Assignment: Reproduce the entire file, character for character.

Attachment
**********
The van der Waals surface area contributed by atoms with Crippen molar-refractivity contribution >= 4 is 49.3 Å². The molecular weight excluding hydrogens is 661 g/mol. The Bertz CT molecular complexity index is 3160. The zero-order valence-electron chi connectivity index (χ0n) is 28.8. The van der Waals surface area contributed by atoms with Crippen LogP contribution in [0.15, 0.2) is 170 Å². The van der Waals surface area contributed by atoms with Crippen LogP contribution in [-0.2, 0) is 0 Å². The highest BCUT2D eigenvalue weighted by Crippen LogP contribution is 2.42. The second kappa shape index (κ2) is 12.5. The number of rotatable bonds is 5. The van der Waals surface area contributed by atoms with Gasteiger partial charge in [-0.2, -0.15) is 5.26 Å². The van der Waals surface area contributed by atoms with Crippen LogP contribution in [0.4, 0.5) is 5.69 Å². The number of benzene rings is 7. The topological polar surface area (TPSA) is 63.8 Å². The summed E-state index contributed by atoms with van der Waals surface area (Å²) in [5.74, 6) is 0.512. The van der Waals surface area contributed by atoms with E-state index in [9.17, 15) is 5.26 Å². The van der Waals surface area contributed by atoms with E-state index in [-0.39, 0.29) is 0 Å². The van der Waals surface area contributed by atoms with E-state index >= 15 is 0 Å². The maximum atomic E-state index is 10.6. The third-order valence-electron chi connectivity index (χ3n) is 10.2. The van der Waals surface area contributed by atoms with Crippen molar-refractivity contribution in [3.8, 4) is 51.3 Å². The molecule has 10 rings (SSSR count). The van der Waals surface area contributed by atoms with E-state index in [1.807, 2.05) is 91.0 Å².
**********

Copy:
The van der Waals surface area contributed by atoms with Crippen molar-refractivity contribution >= 4 is 49.3 Å². The molecular weight excluding hydrogens is 661 g/mol. The Bertz CT molecular complexity index is 3160. The zero-order valence-electron chi connectivity index (χ0n) is 28.8. The van der Waals surface area contributed by atoms with Crippen LogP contribution in [0.15, 0.2) is 170 Å². The van der Waals surface area contributed by atoms with Crippen LogP contribution in [-0.2, 0) is 0 Å². The highest BCUT2D eigenvalue weighted by Crippen LogP contribution is 2.42. The second kappa shape index (κ2) is 12.5. The number of rotatable bonds is 5. The van der Waals surface area contributed by atoms with Gasteiger partial charge in [-0.2, -0.15) is 5.26 Å². The van der Waals surface area contributed by atoms with Crippen LogP contribution in [0.4, 0.5) is 5.69 Å². The number of benzene rings is 7. The topological polar surface area (TPSA) is 63.8 Å². The summed E-state index contributed by atoms with van der Waals surface area (Å²) in [5.74, 6) is 0.512. The van der Waals surface area contributed by atoms with E-state index in [9.17, 15) is 5.26 Å². The van der Waals surface area contributed by atoms with E-state index in [-0.39, 0.29) is 0 Å². The van der Waals surface area contributed by atoms with E-state index >= 15 is 0 Å². The maximum atomic E-state index is 10.6. The third-order valence-electron chi connectivity index (χ3n) is 10.2. The van der Waals surface area contributed by atoms with Crippen molar-refractivity contribution in [3.8, 4) is 51.3 Å². The molecule has 10 rings (SSSR count). The van der Waals surface area contributed by atoms with E-state index in [1.807, 2.05) is 91.0 Å².